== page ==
More Energy And Bigger Results

Want More Energy And Bigger Results? Stop Asking “HOW” And Start Asking “WHO”

“Focus on WHO instead of HOW” — Dean Jackson

There’s a famous story of Edwin C. Barnes, who in 1905 had no money or expertise. However, he was an ardent fan of the inventor, Thomas Edison.

Barnes wanted to become business partners with Edison. He knew that if he became partners with Edison, there would be no limits on what he could accomplish. He took a freight train to New Jersey and walked straight to the Edison Laboratory.

He was wearing musty and scrappy clothes and told Edison he wanted to go into business with him. Edison was impressed by the boldness and made Barnes a floor sweeper.

During the next few years, Barnes did far more than expected of him for little pay. He also paid close attention to Edison, getting a sense of how he thought and what his goals were.

After years of working on his dictating machine — what later became known as the Ediphone that recorded “voice letters” on a wax cylinder — Edison wanted to commercialize it. He loved the invention but none of his staff saw much marketability in it.

Barnes, however, thought the machine was brilliant and saw a huge potential market. He made a marketing plan for how he intended to sell the machines throughout America and shared the plan to Edison. He sought payment only on the success he created himself.

Edison liked what he saw and accepted Barnes’ proposal. Within a short period of time, Barnes had sold thousands of machines and even had to create his own company to handle the demand. While things were growing dramatically, Barnes became known for hiring great people to help him market and distribute Edison’s machine. He didn’t see himself as a boss, but more of a coach and a partner to all of his employees.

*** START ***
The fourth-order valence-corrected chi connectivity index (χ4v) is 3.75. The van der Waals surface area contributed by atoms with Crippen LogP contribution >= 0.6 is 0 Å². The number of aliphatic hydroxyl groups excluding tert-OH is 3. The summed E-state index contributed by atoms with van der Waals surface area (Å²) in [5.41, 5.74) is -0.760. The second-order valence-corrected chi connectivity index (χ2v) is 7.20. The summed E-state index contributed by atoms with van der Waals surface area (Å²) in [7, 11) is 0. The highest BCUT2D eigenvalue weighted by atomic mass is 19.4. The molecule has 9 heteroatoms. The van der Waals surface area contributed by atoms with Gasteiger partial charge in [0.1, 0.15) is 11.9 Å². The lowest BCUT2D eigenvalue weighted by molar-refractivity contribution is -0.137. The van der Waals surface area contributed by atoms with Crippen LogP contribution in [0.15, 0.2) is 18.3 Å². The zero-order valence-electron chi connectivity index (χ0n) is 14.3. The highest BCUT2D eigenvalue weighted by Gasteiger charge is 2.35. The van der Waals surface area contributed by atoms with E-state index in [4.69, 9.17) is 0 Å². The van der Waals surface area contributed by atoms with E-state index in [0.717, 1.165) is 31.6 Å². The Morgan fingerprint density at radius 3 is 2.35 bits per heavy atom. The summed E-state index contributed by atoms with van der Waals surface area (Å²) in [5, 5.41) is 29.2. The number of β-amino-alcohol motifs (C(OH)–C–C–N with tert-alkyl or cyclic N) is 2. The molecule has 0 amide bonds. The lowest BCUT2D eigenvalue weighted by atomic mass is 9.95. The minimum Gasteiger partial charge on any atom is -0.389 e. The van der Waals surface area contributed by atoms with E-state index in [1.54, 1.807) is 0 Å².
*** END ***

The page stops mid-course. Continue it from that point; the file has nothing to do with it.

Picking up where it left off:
Barnes quickly became a millionaire, which back then meant a lot more than it means now. He developed a unique collaboration and partnership with Thomas Edison that became a long-term and highly lucrative relationship.

Barnes didn’t have a plan.

Instead, he had a person.

He had someone he wanted to work with and help.

He didn’t have a HOW. Barnes had a WHO.


Don’t Ask HOW

When most people have goals, they immediately begin thinking about HOW. Billionaires immediately begin thinking about WHO.

The public school-system does not teach people to become WHO-thinkers and collaborators. Instead, the school system teaches people how to become HOW-thinkers, equipped with a seemingly endless amount of generalized skillsets.

Rather than looking for OTHERS to work with, kids are taught to compete against others and look for right answers. There is basically zero training on developing mentorships, collaborations, partnerships, teamwork, and leadership. Even as a PhD student, I’ve been surprised how generalized my education has been. Rather than working with specific WHO’s, my whole education has been a non-stop flow of HOW’s.